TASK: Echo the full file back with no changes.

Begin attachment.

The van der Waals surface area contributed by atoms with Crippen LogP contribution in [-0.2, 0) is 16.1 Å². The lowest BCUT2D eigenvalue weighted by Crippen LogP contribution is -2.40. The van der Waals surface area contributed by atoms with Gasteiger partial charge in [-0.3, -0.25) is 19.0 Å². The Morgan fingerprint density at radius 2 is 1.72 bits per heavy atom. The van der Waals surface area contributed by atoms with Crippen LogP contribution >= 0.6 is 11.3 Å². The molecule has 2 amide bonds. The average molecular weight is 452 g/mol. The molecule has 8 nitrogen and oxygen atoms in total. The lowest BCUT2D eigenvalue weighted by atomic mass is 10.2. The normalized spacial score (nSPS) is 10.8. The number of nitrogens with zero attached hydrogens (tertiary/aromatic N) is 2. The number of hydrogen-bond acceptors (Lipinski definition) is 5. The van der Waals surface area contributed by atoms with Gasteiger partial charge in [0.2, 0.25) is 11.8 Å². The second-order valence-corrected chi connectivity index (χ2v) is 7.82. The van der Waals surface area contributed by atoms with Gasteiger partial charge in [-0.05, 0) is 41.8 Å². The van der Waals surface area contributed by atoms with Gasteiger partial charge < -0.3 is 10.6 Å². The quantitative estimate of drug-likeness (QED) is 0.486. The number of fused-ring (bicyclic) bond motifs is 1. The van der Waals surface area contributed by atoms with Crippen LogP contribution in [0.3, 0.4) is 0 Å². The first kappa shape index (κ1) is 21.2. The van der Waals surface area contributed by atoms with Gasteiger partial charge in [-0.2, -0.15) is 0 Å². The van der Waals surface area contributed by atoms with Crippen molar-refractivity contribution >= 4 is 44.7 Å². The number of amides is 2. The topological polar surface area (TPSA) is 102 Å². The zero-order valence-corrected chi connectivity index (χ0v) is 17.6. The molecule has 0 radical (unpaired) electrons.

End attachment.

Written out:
The van der Waals surface area contributed by atoms with Crippen LogP contribution in [-0.2, 0) is 16.1 Å². The lowest BCUT2D eigenvalue weighted by Crippen LogP contribution is -2.40. The van der Waals surface area contributed by atoms with Gasteiger partial charge in [-0.3, -0.25) is 19.0 Å². The Morgan fingerprint density at radius 2 is 1.72 bits per heavy atom. The van der Waals surface area contributed by atoms with Crippen LogP contribution >= 0.6 is 11.3 Å². The molecule has 2 amide bonds. The average molecular weight is 452 g/mol. The molecule has 8 nitrogen and oxygen atoms in total. The lowest BCUT2D eigenvalue weighted by atomic mass is 10.2. The normalized spacial score (nSPS) is 10.8. The number of nitrogens with zero attached hydrogens (tertiary/aromatic N) is 2. The number of hydrogen-bond acceptors (Lipinski definition) is 5. The van der Waals surface area contributed by atoms with Gasteiger partial charge in [0.2, 0.25) is 11.8 Å². The second-order valence-corrected chi connectivity index (χ2v) is 7.82. The van der Waals surface area contributed by atoms with Gasteiger partial charge in [-0.05, 0) is 41.8 Å². The van der Waals surface area contributed by atoms with Gasteiger partial charge < -0.3 is 10.6 Å². The quantitative estimate of drug-likeness (QED) is 0.486. The number of fused-ring (bicyclic) bond motifs is 1. The van der Waals surface area contributed by atoms with Crippen LogP contribution in [0.3, 0.4) is 0 Å². The first kappa shape index (κ1) is 21.2. The van der Waals surface area contributed by atoms with Gasteiger partial charge in [-0.2, -0.15) is 0 Å². The van der Waals surface area contributed by atoms with Crippen molar-refractivity contribution >= 4 is 44.7 Å². The number of amides is 2. The topological polar surface area (TPSA) is 102 Å². The zero-order valence-corrected chi connectivity index (χ0v) is 17.6. The molecule has 0 radical (unpaired) electrons.